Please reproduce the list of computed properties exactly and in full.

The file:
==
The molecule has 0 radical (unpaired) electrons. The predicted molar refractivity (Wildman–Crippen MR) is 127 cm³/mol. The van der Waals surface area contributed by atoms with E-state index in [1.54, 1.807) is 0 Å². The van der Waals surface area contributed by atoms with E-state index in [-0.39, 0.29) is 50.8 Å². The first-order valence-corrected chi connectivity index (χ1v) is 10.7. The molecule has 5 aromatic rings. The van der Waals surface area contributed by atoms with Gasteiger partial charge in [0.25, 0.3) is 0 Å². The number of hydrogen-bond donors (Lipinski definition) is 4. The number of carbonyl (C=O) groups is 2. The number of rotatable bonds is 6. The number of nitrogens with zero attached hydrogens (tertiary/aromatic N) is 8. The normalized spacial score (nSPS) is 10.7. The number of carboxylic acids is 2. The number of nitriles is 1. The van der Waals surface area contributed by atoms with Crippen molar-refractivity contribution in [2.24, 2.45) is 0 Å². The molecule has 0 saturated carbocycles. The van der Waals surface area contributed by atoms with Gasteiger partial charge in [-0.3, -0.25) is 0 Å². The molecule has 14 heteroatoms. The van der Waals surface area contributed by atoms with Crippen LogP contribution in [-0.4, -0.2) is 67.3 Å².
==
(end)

The molecule has 0 radical (unpaired) electrons. The predicted molar refractivity (Wildman–Crippen MR) is 127 cm³/mol. The van der Waals surface area contributed by atoms with E-state index in [1.54, 1.807) is 0 Å². The van der Waals surface area contributed by atoms with E-state index in [-0.39, 0.29) is 50.8 Å². The first-order valence-corrected chi connectivity index (χ1v) is 10.7. The molecule has 5 aromatic rings. The van der Waals surface area contributed by atoms with Gasteiger partial charge in [0.25, 0.3) is 0 Å². The number of hydrogen-bond donors (Lipinski definition) is 4. The number of carbonyl (C=O) groups is 2. The number of rotatable bonds is 6. The number of nitrogens with zero attached hydrogens (tertiary/aromatic N) is 8. The normalized spacial score (nSPS) is 10.7. The number of carboxylic acids is 2. The number of nitriles is 1. The van der Waals surface area contributed by atoms with Crippen molar-refractivity contribution in [2.24, 2.45) is 0 Å². The molecule has 0 saturated carbocycles. The van der Waals surface area contributed by atoms with Gasteiger partial charge in [-0.3, -0.25) is 0 Å². The molecule has 14 heteroatoms. The van der Waals surface area contributed by atoms with Crippen LogP contribution in [-0.4, -0.2) is 67.3 Å².